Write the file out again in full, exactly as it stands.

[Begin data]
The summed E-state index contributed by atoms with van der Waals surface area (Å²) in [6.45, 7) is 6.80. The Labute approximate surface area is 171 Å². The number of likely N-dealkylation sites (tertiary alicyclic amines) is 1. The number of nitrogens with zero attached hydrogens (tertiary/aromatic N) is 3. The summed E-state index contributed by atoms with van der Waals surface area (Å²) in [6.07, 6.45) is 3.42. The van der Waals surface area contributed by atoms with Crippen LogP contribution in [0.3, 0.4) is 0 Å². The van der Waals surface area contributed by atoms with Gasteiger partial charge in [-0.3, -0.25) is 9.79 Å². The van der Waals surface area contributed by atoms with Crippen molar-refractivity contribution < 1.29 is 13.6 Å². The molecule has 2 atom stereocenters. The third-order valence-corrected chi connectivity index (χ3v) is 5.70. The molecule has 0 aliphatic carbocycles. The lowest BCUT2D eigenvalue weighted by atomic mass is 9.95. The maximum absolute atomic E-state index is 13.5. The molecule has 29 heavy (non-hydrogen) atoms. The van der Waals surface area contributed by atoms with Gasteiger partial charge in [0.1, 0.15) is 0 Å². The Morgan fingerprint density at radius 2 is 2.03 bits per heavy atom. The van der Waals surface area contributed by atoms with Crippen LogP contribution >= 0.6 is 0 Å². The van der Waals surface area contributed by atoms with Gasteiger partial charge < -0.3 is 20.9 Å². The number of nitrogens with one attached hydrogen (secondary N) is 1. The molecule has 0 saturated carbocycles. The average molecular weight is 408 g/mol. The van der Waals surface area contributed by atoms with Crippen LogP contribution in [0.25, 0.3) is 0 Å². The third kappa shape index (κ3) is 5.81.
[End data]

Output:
The summed E-state index contributed by atoms with van der Waals surface area (Å²) in [6.45, 7) is 6.80. The Labute approximate surface area is 171 Å². The number of likely N-dealkylation sites (tertiary alicyclic amines) is 1. The number of nitrogens with zero attached hydrogens (tertiary/aromatic N) is 3. The summed E-state index contributed by atoms with van der Waals surface area (Å²) in [6.07, 6.45) is 3.42. The van der Waals surface area contributed by atoms with Crippen LogP contribution in [0.3, 0.4) is 0 Å². The van der Waals surface area contributed by atoms with Gasteiger partial charge in [-0.3, -0.25) is 9.79 Å². The van der Waals surface area contributed by atoms with Crippen molar-refractivity contribution < 1.29 is 13.6 Å². The molecule has 2 atom stereocenters. The third-order valence-corrected chi connectivity index (χ3v) is 5.70. The molecule has 0 aliphatic carbocycles. The lowest BCUT2D eigenvalue weighted by atomic mass is 9.95. The maximum absolute atomic E-state index is 13.5. The molecule has 29 heavy (non-hydrogen) atoms. The van der Waals surface area contributed by atoms with Gasteiger partial charge in [0.1, 0.15) is 0 Å². The Morgan fingerprint density at radius 2 is 2.03 bits per heavy atom. The van der Waals surface area contributed by atoms with Crippen LogP contribution >= 0.6 is 0 Å². The van der Waals surface area contributed by atoms with Gasteiger partial charge < -0.3 is 20.9 Å². The number of nitrogens with one attached hydrogen (secondary N) is 1. The molecule has 0 saturated carbocycles. The average molecular weight is 408 g/mol. The van der Waals surface area contributed by atoms with Crippen LogP contribution in [0.25, 0.3) is 0 Å². The third kappa shape index (κ3) is 5.81.